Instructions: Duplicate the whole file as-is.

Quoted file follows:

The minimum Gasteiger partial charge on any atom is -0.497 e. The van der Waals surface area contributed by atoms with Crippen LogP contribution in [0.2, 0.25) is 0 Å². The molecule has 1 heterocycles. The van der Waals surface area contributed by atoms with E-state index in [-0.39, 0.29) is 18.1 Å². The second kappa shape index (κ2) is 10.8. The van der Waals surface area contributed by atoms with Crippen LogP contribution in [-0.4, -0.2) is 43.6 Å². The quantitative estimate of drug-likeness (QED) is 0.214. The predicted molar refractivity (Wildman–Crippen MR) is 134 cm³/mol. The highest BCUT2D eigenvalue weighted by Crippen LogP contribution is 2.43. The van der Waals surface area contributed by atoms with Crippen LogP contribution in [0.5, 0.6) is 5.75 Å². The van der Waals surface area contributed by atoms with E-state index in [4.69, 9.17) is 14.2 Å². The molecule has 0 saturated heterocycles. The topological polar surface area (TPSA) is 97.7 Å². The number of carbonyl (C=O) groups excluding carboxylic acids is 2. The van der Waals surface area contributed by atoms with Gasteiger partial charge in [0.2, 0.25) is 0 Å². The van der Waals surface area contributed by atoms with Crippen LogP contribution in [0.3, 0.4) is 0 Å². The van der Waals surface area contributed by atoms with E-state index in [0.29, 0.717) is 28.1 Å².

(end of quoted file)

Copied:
The minimum Gasteiger partial charge on any atom is -0.497 e. The van der Waals surface area contributed by atoms with Crippen LogP contribution in [0.2, 0.25) is 0 Å². The molecule has 1 heterocycles. The van der Waals surface area contributed by atoms with E-state index in [-0.39, 0.29) is 18.1 Å². The second kappa shape index (κ2) is 10.8. The van der Waals surface area contributed by atoms with Crippen LogP contribution in [-0.4, -0.2) is 43.6 Å². The quantitative estimate of drug-likeness (QED) is 0.214. The predicted molar refractivity (Wildman–Crippen MR) is 134 cm³/mol. The highest BCUT2D eigenvalue weighted by Crippen LogP contribution is 2.43. The van der Waals surface area contributed by atoms with Crippen LogP contribution in [0.5, 0.6) is 5.75 Å². The van der Waals surface area contributed by atoms with E-state index in [4.69, 9.17) is 14.2 Å². The molecule has 0 saturated heterocycles. The topological polar surface area (TPSA) is 97.7 Å². The number of carbonyl (C=O) groups excluding carboxylic acids is 2. The van der Waals surface area contributed by atoms with Gasteiger partial charge in [0.2, 0.25) is 0 Å². The van der Waals surface area contributed by atoms with Crippen LogP contribution in [0.3, 0.4) is 0 Å². The van der Waals surface area contributed by atoms with E-state index in [0.29, 0.717) is 28.1 Å².